For Vicki

It’s my mother’s birthday today, falling as it always does inconveniently close to Mother’s Day. When we were growing up as far as I can recall, and still now when she gets a bit fired up, she was very clear about us getting her two SEP-ER-ATE gifts. We were not to combine our well meaning thoughts and benign good wishes into one thing, not matter how two-present’s-worth we thought it was. Though, knowing what we were like I’m sure we often forgot, or counted cards as presents, or didn’t take it seriously, and were eventually forgiven.

So on this, the one of two occasions designed for me to remember my ma, I wanted to write something about the woman who has shown me often in unappreciated and completely ignored ways what strength looks like, what the slow and small and humble and faltering giving of yourself to those you love can look like. Then I remembered I’d basically done that for a biography assignment at Uni, so I dug this out from 5 years ago.

To my mum, who loves her kids unconditionally, who has remained proud to be our mum no matter what we do or how we live, who has not once asked me when I’ll give her grandkids, Happy Birth and Splendid Mother’s Days. This is not really a gift, Mum. There are two SEP-ER-ATE presents coming, I think.

The Leaving


“So how did you feel when you saw me driving away?”

“It was sort of… a heartbreak.”

“… Mum, are you crying?”

“No. I’m trying not to.”


My mum started it all.

At 18, my mum is told to leave. She is told by God and it’s good timing because she needs to leave her family but isn’t ready to become a nun like she thought she might. She sees an ad for a children’s home called Bethel in Dalby, Queensland. She asks for a sign, opens her bible up, and reads about Moses being told to leave his family.

Get out of your country,
from your family and from your father’s house,
to a land that I will show you.

Moses was told to go to Bethel, and so is Vicki.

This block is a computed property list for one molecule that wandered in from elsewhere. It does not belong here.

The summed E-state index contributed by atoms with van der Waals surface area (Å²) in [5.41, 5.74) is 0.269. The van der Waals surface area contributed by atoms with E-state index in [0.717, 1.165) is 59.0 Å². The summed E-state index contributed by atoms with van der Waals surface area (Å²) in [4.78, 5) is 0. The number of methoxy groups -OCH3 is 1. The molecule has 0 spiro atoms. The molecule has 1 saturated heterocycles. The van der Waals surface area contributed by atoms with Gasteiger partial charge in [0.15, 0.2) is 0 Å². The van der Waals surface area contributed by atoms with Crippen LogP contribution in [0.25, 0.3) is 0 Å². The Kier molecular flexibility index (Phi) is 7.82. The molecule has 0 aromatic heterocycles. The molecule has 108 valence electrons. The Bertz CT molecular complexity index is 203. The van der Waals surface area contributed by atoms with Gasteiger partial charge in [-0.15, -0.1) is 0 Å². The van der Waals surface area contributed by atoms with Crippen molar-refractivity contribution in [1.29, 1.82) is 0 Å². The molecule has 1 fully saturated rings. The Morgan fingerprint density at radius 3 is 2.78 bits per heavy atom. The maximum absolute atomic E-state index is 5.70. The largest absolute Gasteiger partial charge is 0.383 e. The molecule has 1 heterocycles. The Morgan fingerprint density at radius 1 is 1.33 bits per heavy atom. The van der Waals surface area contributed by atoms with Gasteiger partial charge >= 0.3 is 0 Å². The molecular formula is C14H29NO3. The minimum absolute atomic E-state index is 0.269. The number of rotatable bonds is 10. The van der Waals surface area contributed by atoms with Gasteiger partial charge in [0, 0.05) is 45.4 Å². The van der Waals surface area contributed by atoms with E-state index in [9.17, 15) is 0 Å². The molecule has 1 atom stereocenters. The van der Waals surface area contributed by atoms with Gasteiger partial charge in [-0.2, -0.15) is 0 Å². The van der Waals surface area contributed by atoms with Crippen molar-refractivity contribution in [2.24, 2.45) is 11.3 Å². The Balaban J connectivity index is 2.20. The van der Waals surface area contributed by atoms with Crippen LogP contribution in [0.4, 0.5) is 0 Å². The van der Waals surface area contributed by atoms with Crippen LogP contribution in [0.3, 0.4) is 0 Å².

God was probably my mother’s first love. An awkward and self conscious teenager, smiling quietly under a thick black fringe, she doesn’t have boyfriends for years, but she is saved at 15. She sees in her new faith a huge and spacious welcome, an acceptance she didn’t know could exist. She goes on retreats and spends days in silence. She knows God is calling her.

I left her when I was 25. I drove away in an overfull car to Melbourne. I headed off to follow God amongst the homeless and broken and Vicki watched me leave, her heart breaking. As I went she thought two things; that this is what Merle must have felt, and at least it’s only for a year.

I broke her heart a second time when I told her I wasn’t coming home. My leaving was therefore a little more cruel, but Vicki’s was carried across three states.

At home, she is one of six, three boys and three girls. She lives in Port Lincoln among hills and ocean and family. Vicki tells them all about Jesus. Once in the arms of her savior, it had seemed rude to withhold salvation from them.

Like all the saints, this dedication doesn’t do her any good; her father is particularly resistant.

Her mother, Merle can’t understand why Vicki wants to leave. Vicki knows it will be harder for Merle but tries to explain that it is something she can’t not do.

“Why does God need you so far away?” Merle asks. Her daughter thinks they must be speaking different languages.

On the day she leaves to board the first of three planes that take her to her new life, Port Lincoln is green. She looks at the faces of her family, most of whom think her decision is ridiculous. She looks at Merle who says nothing. She looks at her youngest brother, to whom she’s been a second mum, and she leaves.

Three planes transport her from the water, the green and the known, to another world of dry, red, flat dust spreading out to the horizon. She is in a biblical landscape. She’s as far from her home as she will ever be. She is Alice down the rabbit hole, Moses in the promised land.

And so my mum begins her new life. She lives now in a flat looking blue house, with a slanted roof. She is surrounded now by orphans who are only a little younger than her. In their faces she sees the momentum of her decision, the choice she has made.

Two Baptists, kind but severe, run the house where Vicki lives. She is to help with the cooking and the cleaning and the looking after of the children. Soon it is easy to forget to miss home. She is amongst the adventure of her lifetime.

While the children are at school Vicki moves from room to room gathering clothes and bedding. She washes and irons for 16 now. When that is done she cuts carrots for stews, and helps the children with their homework. There is a place out of town where the homes can get a whole cow chopped up. They use it all. Cheap meat and big freezers mean they eat pretty well.